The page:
Personal Stories The last element to contribute to positive conversational capital is the actual personal stories consumers actually derive from certain branded products/services experiences.

For obvious reasons, personal stories are very hard to engineer.

ENGINEERING CONVERSATIONAL CAPITAL

The authors of this white paper believe that marketers can actually engineer relevant conversational capital by carefully managing the seven manageable variables (personal stories are considered unmanageable) that create conversational capital.

In order to effectively manage conversational capital, organisations must revisit their products/services inception process as well as rethink the way they intend to create awareness for them. Here are some suggestions to help organisations effectively engineer conversational capital.

Focus on the stories Companies interested in leveraging the full potential of conversational capital must, first and foremost, look beyond consumer satisfaction, and start paying attention to how consumers tell the stories of their interactions with their branded products/services. For such organisations, strategic intent and value propositions take the form of narratives told from both an inside (organizational) and outside (consumer) perspectives. As shown in figure 1, these companies attempt to minimize that “conversational capital gap” that is formed by telling stories from three different perspectives: what they want their product/service conversational capital to be (strategic intent), how marketing communication efforts reinforce conversational capital (communication), and more importantly, what kind of conversational capital is yielded by users of the branded products/services experiences (results). The bigger the differences between these three variables, the less efficient will a company be at leveraging conversational capital.

Fig.1-Converssational Capital Gap

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Create a no border organisation As we discussed before, conversational capital arises from both product development and marketing communication efforts. A mix of science and art, conversational capital can only be engineered in an environment where a great deal of lateral thinking takes place. For example, developing an outstanding property like Skylofts requires concerted thinking for architects, interior designers, operations specialists and marketers who are all focused on creating a consumer experience that will yield rich consumer stories.

For a majority of organisations, the most important border to remove is the one that separates product development from the marketing communications function. Typically, these two functions are separated from one another: product development people develop the products and marketing communications specialists are then called in to craft the stories.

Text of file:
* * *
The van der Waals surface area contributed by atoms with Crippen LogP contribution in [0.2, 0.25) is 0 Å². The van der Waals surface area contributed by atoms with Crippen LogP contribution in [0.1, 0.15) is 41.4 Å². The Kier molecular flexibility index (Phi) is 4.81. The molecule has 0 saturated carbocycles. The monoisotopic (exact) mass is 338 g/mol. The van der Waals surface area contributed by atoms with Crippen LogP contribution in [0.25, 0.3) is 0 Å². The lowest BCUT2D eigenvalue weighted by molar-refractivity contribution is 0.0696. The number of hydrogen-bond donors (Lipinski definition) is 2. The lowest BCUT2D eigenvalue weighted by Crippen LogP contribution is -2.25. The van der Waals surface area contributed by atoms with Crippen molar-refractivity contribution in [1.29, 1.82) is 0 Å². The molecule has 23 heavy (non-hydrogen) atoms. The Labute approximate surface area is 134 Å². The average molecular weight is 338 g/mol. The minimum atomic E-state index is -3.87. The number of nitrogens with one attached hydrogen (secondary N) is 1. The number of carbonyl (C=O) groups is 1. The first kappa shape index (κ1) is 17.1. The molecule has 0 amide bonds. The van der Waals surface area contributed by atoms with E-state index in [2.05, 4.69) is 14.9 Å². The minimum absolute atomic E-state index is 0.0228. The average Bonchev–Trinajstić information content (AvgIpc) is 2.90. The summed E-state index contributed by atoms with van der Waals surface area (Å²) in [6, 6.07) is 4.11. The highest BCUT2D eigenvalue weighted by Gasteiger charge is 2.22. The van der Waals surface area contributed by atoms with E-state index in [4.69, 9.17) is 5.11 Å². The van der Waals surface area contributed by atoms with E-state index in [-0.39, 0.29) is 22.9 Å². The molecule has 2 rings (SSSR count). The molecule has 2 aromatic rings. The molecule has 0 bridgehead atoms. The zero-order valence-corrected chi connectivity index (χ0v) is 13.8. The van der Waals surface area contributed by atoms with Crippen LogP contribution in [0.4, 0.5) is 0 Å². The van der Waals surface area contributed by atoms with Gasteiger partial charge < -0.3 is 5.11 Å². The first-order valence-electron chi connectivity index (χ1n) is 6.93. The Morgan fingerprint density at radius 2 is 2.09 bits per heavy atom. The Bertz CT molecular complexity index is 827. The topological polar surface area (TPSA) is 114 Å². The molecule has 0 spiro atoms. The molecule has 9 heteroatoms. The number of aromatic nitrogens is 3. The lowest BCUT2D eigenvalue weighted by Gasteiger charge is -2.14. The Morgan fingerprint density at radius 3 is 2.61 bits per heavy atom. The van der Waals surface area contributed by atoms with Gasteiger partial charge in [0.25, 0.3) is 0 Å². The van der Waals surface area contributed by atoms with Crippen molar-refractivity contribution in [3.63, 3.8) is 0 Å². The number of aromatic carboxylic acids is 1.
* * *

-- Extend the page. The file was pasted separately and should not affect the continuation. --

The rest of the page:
Unfortunately, product development people are often unaware of the importance of storytelling and uncomfortable with this subject matter, which results in satisfying consumer experiences that fail to generate any conversational capital. Marketing communications people, on the other hand, are handed the very difficult task of crafting meaningful consumer stories that lack what advertisers call “reasons to believe”.

Cirque du Soleil, a best practice word of mouth marketer, has managed to avoid suffering from conversational capital deficiencies by bringing product (show creators, set designers and architects) and marketing communications people (on both the client and the agency side) together at the very beginning of a creative venture. It is at that stage that both constituencies sit down together to discuss three distinct stories. The story of the show (led by the show creators), the story that will be told to consumers to build anticipation for the show (led by the marketing team) and the residual stories or conversational capital patrons will tell after seeing the show (led by everyone involved). By implementing this process, Cirque du Soleil consistently delivers outstanding products that enjoy a considerable amount of conversational capital.

Gather insight on consumer stories As we said before, most marketing research efforts focus on ensuring that consumers’ needs are fulfilled. This mindset leads to insights about whether consumers will like or even love their experience with a given product/service experience. Very often, this kind of thinking leads to perfectly satisfying, yet unmemorable branded product/service experiences. For example, what kind of stories could arise from perfectly satisfying tales of commercial air travel experiences where the plane was on-time, the flight attendant said hello and luggages weren’t lost?

In our opinion, thoroughly researching if and how consumers will tell the story of a given brand experience is the starting point to creating conversational capital and leveraging word-of-mouth marketing. This process will help identify conversational capital deficiencies that can then be corrected through product and marketing communications improvements.